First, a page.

Introduction to Node.js Streams

# Introduction to Node.js Streams

### Introduction

Streams are a somewhat advanced concept to understand. So in this article, we will go along with some examples for a better understanding and introduce you to a few concepts along the way.

### What is a Stream

In simple terms, streams are used to read from input or write to output sequentially. Most of the time, streams are used to read or write from a continuous source or a comparably big one.

For example, let's assume that you have to read a large file. If the file size is larger than your free memory space, you cannot read the whole file into the memory in order to process it. You have to read it piece by piece and process each chunk, which may be separated by a line for example.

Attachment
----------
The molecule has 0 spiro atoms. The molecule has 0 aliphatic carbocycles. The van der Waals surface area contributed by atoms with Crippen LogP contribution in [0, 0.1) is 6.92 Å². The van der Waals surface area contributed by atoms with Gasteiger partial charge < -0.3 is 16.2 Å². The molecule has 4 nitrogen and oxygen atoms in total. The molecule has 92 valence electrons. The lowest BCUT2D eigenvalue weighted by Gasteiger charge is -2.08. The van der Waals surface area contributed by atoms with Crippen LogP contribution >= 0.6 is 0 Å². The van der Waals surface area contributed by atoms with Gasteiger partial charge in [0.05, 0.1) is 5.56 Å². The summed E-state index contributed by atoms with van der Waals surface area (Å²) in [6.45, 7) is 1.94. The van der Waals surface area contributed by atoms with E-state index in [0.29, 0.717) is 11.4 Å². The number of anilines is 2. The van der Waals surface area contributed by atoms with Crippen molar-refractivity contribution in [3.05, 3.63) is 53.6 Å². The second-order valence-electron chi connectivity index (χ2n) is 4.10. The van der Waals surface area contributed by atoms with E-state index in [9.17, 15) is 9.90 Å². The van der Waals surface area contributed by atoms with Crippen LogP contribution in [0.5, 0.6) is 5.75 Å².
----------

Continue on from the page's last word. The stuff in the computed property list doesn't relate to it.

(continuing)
Another example of a continuous source is network communication - like a chat application where data should be continuously flowing from the sender to the receiver.

### Streams in Node.js

The Stream module is a native module that is shipped by default in Node.js. The Stream is an instance of the EventEmitter class, which handles events asynchronously in Node.js. Due to their superclass, streams are inherently event-based.

There are 4 types of streams in Node.js:

• Writable: Used to write data sequentially
• Duplex: Used to both read and write data sequentially
• Transform: Where data can be modified when writing or reading. Take compression for an example, with a stream like this you can write compressed data and read decompressed data.

Let's take a look at a few examples of streams.

### Writable Streams

First of all, let's create a writable stream and write some data into a file:

const fs = require('fs');
const file = fs.createWriteStream('file.txt');

file.write('hello world');
file.end(', from streams!');


In this code, we have used the file system module to create a writable stream to a file (file.txt) and write 2 separate chunks to it: hello world and , from streams.

Unlike the fs.writeFile() where we need to write the file content at once, using a stream we can write the content chunk by chunk.